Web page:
Introduction: Kirigami Simple Escher Staircase

Hello Everyone,

This instructable is a simple introduction into the art of folding and cutting paper to make 3D shapes known as Origamic Architecture or Kirigami.

Typically, kirigami starts with a folded heavy paper base, which is then cut; cuts are then opened with mountain or valley folds and shaped to make the finished kirigami pop up into a three dimensional shape.

This particular model was created by the father of Origamic Architecture, Japanese Architect Masahiro Chatani and resembles the staircases featured in the work “Relativity” of Dutch Graphic Artist Maurits C. Escher.

Step 1: Materials and Tools

For materials you will need:
- A 4 ¼ X 5 ½ in. (half US Letter) printout of the included template on white heavy paper or cardstock.
- A sheet of dark paper as backing for contrast to enhance the finished project, of the same shape and size of the above.
- A second printout on paper of the template for reference when working of the reverse side of the printout. (Optional)

The necessary tools to work with paper are:
- X-acto or similar sharp knife
- Ruler, clear plastic or metal preferably
- Glue stick
- Removable, masking or dulled scotch tape
- Self-healing cutting board or a simple cutting surface
- Thin wooden dowel (Chinese take-out chopsticks)

Step 2: Printing the Template

The included template (half US letter size, but can be scaled up to fit the page) is an inverse of the image and it is meant to be printed on what will end up being the backside or reverse of the piece, therefore not visible in the white or front side of the finished project.

After you print the template you will notice that there are 3 types of lines, solid, dotted and dashed. Solid lines should be cut all the way through the paper. Dotted and Dashed lines indicate scoring marks (cutting only about a 1/3 of the width of the paper) in order to weaken the paper and help bend it in the correct direction.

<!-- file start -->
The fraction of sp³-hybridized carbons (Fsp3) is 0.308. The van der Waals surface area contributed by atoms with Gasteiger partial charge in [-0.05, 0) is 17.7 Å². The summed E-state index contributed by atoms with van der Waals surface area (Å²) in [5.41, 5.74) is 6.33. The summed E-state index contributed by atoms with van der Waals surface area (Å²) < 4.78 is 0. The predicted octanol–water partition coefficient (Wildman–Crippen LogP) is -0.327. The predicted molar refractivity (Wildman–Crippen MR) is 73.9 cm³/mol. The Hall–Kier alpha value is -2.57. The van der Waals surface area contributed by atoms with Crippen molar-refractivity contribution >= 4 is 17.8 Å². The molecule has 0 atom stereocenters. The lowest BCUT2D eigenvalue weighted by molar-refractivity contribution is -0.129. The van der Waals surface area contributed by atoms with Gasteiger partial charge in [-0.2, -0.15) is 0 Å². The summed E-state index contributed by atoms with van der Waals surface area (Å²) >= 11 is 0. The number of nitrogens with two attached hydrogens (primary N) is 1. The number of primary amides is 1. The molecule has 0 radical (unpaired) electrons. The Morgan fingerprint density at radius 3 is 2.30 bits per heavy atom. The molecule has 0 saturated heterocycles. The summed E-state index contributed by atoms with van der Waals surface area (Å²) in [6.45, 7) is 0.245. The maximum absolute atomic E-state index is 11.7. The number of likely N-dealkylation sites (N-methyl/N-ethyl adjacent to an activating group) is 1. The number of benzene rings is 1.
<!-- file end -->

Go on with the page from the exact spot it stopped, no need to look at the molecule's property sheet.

Dotted lines (…..) indicate mountain folds and therefore the scoring should be done on the front or white side of the paper.

Dashed lines (-----) indicate valley folds so the scoring should be done on the printed or backside of the paper.

Step 3: Cutting

Kirigami, as in many other art forms, requires precision and patience. The more you invest in cutting your work, the better the results will be.

Start by affixing your printed template by the corners on the cutting board using the tape. If you use regular scotch tape, remove some of the stickiness by wiping it repeatedly with your fingers or on some plush fabric.

Starting in a systematic and orderly fashion, using the ruler as a guide, cut with the x-acto knife all the uninterrupted solid lines. Cut from beginning to end of each line, without pause, with a firm continuous stroke, keeping the knife perpendicular, as any hesitation or interruption will show in the finished piece. Do all the vertical lines moving from right to left if you are right handed (or left to right if your are leftie), so that your ruler does not slide over any previous cut.

Since this particular project doesn't have any solid horizontal lines, you are now finished with this step. However in any other designs that do have them, you would then proceed to do all the horizontal lines from top to bottom. If you feel more comfortable simply rotate your work surface 90º clockwise and again work from right to left on the horizontal (now vertical) lines.